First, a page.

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Direct sun for greenhouse grown Heliamphora?


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#1 Sockhom

 
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Posted 02 May 2012 - 00:08 AM

Hi,

I'm growing all my Heliamphora in my conservatory now ; they have previously been in terraria. I placed them in a bright area of the conservatory but there are only a couple of hours of direct light at dawn and I am wondering if the plants will get enough light to grow properly and be fully colored. Should plants from this genus receive several hours of direct sun a day?
Thank you for your advices.

All the best,

François.

#2 will9

 
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Posted 02 May 2012 - 08:11 AM

Hi,

I'm growing all my Heliamphora in my conservatory now ; they have previously been in terraria. I placed them in a bright area of the conservatory but there are only a couple of hours of direct light at dawn and I am wondering if the plants will get enough light to grow properly and be fully colored. Should plants from this genus receive several hours of direct sun a day?
Thank you for your advices.

All the best,

François.


Hi Francois,not need full sun ,this are highland plants like you know,give more sun means give more heat in summer ,this can be dangerous for your plants,all highland plants can be very sensitive to too match heat in a greenhousse,for me it s allways a problem in summer.Plants need only light to color up ,not sun,watch them if she came out from a terrarium,
Cheers Will

#3 Sockhom

 
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Posted 03 May 2012 - 09:16 AM

Hi Will9,

Thank you for your input. I do realize the risk of overheating. But I was also wondering if a few hours of direct light per day would not be mandatory to get a good coloration(orange, red) .
I saw many several etiolated greenhouse grown Helimpahora in the past.

All the best,

François.

#4 chimanta

 
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Posted 03 May 2012 - 15:04 PM

Hello Francois

I grow some Helis in my greenhouse and some down in the basement for several years. To be honest, the ones down in the basement look much better. On the Tepuis some species receive a lot of sun like the Ptari or Murosipan species for example (low vegetation not much shade). But they are several hours per day "covered" by clouds.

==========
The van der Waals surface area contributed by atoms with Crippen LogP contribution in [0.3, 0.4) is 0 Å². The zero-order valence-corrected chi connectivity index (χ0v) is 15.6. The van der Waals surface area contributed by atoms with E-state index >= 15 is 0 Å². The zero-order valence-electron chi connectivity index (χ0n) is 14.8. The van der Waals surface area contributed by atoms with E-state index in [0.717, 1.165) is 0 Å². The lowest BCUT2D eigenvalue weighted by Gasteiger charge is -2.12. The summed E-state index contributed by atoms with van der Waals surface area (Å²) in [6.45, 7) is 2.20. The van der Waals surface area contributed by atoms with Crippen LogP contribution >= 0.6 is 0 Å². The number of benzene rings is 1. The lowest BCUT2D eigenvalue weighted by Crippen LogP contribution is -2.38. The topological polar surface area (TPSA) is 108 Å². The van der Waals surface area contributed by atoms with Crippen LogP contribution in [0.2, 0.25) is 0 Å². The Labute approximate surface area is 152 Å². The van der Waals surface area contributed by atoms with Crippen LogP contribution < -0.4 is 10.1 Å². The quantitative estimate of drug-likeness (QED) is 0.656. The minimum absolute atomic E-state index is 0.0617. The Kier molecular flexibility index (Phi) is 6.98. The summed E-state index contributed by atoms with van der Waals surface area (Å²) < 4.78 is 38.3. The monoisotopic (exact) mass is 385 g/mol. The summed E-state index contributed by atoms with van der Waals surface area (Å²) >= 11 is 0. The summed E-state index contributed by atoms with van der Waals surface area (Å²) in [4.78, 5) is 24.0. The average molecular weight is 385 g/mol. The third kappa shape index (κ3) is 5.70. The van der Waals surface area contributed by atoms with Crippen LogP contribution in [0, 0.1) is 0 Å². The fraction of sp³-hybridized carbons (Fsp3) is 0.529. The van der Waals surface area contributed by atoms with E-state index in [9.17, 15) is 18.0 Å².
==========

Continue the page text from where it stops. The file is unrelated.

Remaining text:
On most of the opther Tepuis they where covered with shade also by plants, besides the clouds. For example: on the slopes of Illu where ionasii grows, the largest plants are growing in the shade of other plants same goes for exapendiculata and almost all the other species I know. If you have the right equipment out in the greenhouse, like a strong humidifier and you "fog" your greenhouse well for a good time of the day then it may work well for you.

However at least two other friends of mine made the same experiences as I did (basement with artificial light works better for Helis).

Best regards and good success!

Urs

#5 Martin Hingst

 
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Posted 03 May 2012 - 19:53 PM

Hello François,

the two problems of overheating and a too short phase of acclimatisation to stronger light have been mentioned already - this seem the most problematic points for me as well.

Then there is a great difference in species - Urs mentioned some already. E.g. H. pulchella, minor, purpurascens, sarracenioides and others grow in direct sunlight, and even if there are some hours of clouds a day - the intension in the highland sun is high, and the plants are adapted to (or even need) the strong sunlight. And in the dry season, there may be days without clouds, and the plants have to stand this.

Other species as e.g. exappendiculata or huberi grow in shaded conditions in habitat - and for sure would be burnt in the strong sunlight.

An easy rule is - is the plant green and glabrous, then shaded conditions would be best.
For intensely -esp. red!- coloured and hairy species (or forms) there can never be enough sun (if you get control of the heat).

Under cultivation conditions, I agree with Urs that a shaded basement may be a more general and safe way - but not the more rewarding in my eyes. I would always favor a compact grown, deeply coloured and densely haired plant with a short flower stalk over a big, funnel shaped and green one with an etiolated stalk and a flower under the ceiling ;-). The bigger would not be the healthier for me then. But again - only for the suitable species and only when temperature stays low. What is not that easy to achieve...